What is the Whole30, and What Should I Expect From It?

Hand holding the Whole30 Cookbook

I, like many, many other folks am happy to turn the page on 2017 and kick off 2018 with optimism, joy, and confidence. One of the most consistently powerful ways I have found to improve my energy and outlook is to nourish my body with quality food.

For that reason, I will be doing my fourth Whole30 this January. I have many friends and family who will be also completing a January Whole30 (for most it’ll be their first!), and I’m so excited to share the experience with them.

So, What is the Whole30?

The Whole30 is a 30-day reset where you eliminate certain foods from your diet. The following are not allowed: grains, alcohol, dairy, soy, processed foods, added sugars (including honey, maple syrup, coconut sugar, and the like), legumes, and anything not “real.”

Foods to be enjoyed during the month are vegetables, meat, eggs, seafood, fruits, and natural fats. Whenever possible, it’s recommended to opt for sustainable, ethically-treated, grass-fed, pasture-raised, and/or organic fare.

The goal of the Whole30 is to make intentional, mindful food choices, feed your body well, and hopefully shift your emotional relationship with food. It’s NOT a diet.

There’s no calorie counting, portion limits, or weigh-ins. You nourish your body by eating real food when you’re hungry, and that’s about it.

What Should I Expect From the Whole30?

Having completed the Whole30 three times over the past three years, I can tell you that during some parts of the month you will feel incredible, full of energy, and so happy you decided to hop on the January Whole30 train. Woohoo! On other days (mostly towards the beginning, when your body is adapting to zero refined foods), you will likely feel quite awful. It gets better; I promise!

Here are some things you can expect to experience and learn while on the Whole30.

Meal prep is everything.

If you plan on completing the Whole30, you’re going to have to make use of your kitchen. I highly recommend making food in bulk and having meals and snacks stored in the fridge for takeaway lunches and meals at home. I personally prefer to meal prep several meals, or meal components, on Sunday night so that if I have a long day and don’t want to cook dinner on, say, Tuesday night, all I have to do is open my fridge and grab a Pyrex full of soup or casserole. Some of my favorite foods to meal prep are the following: hard-boiled eggs, frittatas, salads, soups, a whole roasted chicken, roasted potatoes and veggies, ground beef or turkey, and fruit.

Food is emotional.

I can’t tell you how many times during my first Whole30 experience I would yearn to get home after a long, stressful workday, order a pizza, and have a glass or two of wine while planted on the couch. By not being able to give into those desires like I always had, I realized that my temptations weren’t food cravings. Rather, they were ways for me to cope with stress and “treat myself” for making it through another rough day. Noticing and working through my emotional relationship with food and identifying the triggers for my food habits was groundbreaking. I struggled through this lots (and still do!), but I’m now much better at being more mindful about choosing healthier ways to deal with stress, like drinking a cup of herbal tea, working out, or taking a long, hot shower.

Sugar is in everything.

I tend to not do a lot of sweets at home. We don’t typically keep cookies, candy, or other dessert-like snacks in the pantry, so I didn’t really think I consumed that much sugar (besides fruit, the occasional treat, and cocktails). However, once you go grocery shopping and have to look at all of the ingredient in everything you buy, you would be so amazed at how much food has added sugar in it. From soup, to bacon, to sauces and condiments, sugar lurks in so many unexpected places at the grocery store. Doing the Whole30 has opened my eyes to this and taught me to ALWAYS read labels and be wary of anything prepackaged.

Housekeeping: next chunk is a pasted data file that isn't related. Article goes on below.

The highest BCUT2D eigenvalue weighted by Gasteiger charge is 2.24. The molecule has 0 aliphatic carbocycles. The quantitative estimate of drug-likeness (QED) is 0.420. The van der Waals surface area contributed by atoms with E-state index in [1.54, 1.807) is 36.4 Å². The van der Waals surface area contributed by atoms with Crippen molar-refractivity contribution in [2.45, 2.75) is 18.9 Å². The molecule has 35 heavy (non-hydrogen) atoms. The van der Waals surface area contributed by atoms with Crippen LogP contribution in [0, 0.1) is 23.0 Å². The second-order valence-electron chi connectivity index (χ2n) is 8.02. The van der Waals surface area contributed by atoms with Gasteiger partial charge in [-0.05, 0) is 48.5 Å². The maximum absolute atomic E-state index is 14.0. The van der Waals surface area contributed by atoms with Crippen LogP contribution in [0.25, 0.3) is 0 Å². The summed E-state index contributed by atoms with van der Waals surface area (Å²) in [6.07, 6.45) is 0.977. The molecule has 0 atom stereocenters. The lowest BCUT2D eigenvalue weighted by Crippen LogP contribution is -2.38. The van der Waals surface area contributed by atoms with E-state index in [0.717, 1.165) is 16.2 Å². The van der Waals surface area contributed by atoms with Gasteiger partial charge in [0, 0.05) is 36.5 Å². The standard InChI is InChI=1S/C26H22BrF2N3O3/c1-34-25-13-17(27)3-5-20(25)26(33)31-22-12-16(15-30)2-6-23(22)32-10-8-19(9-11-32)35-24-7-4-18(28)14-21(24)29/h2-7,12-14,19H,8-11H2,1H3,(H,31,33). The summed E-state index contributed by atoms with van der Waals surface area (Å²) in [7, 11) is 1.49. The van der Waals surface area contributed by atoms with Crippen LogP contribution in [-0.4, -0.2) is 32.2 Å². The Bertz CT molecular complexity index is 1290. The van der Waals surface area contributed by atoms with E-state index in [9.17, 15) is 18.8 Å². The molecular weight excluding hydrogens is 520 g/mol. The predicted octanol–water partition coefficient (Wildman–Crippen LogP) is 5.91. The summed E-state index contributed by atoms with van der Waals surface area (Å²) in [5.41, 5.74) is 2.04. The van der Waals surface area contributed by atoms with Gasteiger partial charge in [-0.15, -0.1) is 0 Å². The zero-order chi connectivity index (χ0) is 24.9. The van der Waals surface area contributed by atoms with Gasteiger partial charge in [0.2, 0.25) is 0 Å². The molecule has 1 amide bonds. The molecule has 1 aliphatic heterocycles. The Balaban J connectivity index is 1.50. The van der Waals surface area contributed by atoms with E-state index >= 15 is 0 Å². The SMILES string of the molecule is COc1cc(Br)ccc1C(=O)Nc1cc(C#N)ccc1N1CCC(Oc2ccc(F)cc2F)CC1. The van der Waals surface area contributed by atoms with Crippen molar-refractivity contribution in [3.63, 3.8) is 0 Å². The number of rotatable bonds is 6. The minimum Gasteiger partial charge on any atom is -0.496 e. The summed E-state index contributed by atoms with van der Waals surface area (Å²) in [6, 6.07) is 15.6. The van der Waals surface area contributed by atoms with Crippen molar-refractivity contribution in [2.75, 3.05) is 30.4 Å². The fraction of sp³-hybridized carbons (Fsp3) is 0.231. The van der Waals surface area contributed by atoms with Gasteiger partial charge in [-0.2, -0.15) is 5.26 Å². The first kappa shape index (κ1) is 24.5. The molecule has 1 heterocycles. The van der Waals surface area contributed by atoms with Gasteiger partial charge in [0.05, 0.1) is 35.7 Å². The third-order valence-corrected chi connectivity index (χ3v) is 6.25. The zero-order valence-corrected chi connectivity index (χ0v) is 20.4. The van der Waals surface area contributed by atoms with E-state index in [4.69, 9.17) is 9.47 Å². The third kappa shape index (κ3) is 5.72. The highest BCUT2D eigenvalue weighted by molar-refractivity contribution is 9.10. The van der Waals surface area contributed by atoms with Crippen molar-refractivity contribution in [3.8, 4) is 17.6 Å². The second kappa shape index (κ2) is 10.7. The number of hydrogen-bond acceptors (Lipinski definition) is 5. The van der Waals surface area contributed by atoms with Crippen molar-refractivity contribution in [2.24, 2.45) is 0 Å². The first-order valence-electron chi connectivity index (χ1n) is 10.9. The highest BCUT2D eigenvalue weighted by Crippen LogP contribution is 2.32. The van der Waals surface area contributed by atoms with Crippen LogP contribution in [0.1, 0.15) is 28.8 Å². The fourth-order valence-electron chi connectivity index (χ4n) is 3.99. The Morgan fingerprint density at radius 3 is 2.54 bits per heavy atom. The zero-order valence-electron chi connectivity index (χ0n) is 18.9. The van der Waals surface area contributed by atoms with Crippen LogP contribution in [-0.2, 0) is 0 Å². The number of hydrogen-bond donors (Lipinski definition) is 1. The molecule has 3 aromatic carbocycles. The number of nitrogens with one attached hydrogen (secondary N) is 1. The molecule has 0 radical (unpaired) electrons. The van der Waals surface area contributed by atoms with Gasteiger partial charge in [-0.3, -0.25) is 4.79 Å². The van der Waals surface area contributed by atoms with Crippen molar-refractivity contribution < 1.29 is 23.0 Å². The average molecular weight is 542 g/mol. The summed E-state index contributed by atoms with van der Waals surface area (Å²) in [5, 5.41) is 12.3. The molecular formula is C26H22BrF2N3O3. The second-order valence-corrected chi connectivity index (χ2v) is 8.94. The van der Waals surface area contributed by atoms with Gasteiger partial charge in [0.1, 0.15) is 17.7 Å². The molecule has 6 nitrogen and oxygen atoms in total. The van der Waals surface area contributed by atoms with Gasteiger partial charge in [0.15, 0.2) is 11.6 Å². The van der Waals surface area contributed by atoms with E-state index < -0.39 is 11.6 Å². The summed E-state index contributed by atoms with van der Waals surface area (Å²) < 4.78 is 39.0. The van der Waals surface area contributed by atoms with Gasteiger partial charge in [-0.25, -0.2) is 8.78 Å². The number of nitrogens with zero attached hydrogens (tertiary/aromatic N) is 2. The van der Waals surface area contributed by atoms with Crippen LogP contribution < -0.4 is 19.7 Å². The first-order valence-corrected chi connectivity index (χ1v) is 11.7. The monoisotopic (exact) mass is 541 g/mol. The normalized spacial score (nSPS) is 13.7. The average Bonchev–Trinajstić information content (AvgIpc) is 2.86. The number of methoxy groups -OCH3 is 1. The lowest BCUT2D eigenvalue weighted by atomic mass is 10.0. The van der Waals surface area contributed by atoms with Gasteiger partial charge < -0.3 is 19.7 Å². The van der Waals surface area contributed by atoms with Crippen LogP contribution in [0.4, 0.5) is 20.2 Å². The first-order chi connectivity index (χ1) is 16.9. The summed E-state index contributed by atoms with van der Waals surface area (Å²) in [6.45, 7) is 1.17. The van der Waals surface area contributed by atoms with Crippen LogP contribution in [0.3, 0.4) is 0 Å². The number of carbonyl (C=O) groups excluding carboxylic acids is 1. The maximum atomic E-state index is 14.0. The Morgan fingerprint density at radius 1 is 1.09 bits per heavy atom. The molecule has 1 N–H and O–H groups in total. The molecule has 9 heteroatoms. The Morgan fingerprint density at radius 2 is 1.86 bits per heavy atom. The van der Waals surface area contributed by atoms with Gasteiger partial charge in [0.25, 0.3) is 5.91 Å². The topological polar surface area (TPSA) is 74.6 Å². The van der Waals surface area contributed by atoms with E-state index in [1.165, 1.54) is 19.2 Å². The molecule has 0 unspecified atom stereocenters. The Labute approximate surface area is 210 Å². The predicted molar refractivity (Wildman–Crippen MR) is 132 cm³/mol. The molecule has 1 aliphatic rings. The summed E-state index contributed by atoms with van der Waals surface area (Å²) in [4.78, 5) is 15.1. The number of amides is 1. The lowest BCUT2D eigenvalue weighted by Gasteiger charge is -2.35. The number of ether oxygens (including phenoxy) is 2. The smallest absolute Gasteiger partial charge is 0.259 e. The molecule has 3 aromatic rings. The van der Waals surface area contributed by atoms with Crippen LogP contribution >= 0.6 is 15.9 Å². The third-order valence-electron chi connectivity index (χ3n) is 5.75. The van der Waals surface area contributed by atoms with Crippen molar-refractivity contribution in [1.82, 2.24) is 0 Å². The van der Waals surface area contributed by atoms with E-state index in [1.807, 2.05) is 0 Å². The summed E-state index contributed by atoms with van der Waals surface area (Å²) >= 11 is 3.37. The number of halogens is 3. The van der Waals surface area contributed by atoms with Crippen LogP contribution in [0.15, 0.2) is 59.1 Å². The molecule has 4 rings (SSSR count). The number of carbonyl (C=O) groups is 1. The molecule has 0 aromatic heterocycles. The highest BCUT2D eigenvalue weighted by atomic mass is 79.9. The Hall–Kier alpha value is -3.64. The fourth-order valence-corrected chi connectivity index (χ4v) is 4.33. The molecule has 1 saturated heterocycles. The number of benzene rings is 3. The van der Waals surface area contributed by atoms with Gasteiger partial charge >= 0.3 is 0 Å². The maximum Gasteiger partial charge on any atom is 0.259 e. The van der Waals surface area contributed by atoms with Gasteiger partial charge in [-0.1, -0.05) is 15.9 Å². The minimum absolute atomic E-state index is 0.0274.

Go through Whole30 with someone else.

I went through my first Whole 30 by myself, which wasn’t easy. Nothing was more challenging than being home with my boyfriend while he poured himself a drink after work, or talked about how he had tacos catered in the office that day. It was bad enough to be tempted by coworkers and in social settings, but nothing was worse than living with someone who was eating Oreos on the couch next to you and sprinkling cheese all over your otherwise Whole 30 approved zucchini pasta. That’s why I’m so excited to go through this January Whole30 with friends and family. Whether it’s your husband, best friend, or even a coworker, go through the program with someone else and/or get an accountability partner; you’ll be so much happier.

Carry emergency food.

Whether you plan on hitting the gym after a long day at the office, have a meetup with friends planned for after work, or you’re anticipating a long day of travel, always bring emergency food with you. I almost always had an apple and a bag of almonds in my purse or gym backpack just in case I wouldn’t be getting home on time on any given night. While snacking is frowned upon on Whole 30, there have been several instances where I hadn’t eaten since noon, just had an intense workout, had no plans of going home anytime soon, and simply needed some food in my stomach before getting seriously hangry. In fact, nothing is worse than reaching that state and not being able to find anything Whole30-approved nearby. You’ll be way less likely to give into temptation and be way more pleasant to be around if you’re always prepared and have emergency food on you.

Are you planning on completing a January Whole30? Let me know in the comments below if you are, or if you’re interested in joining an accountability group!

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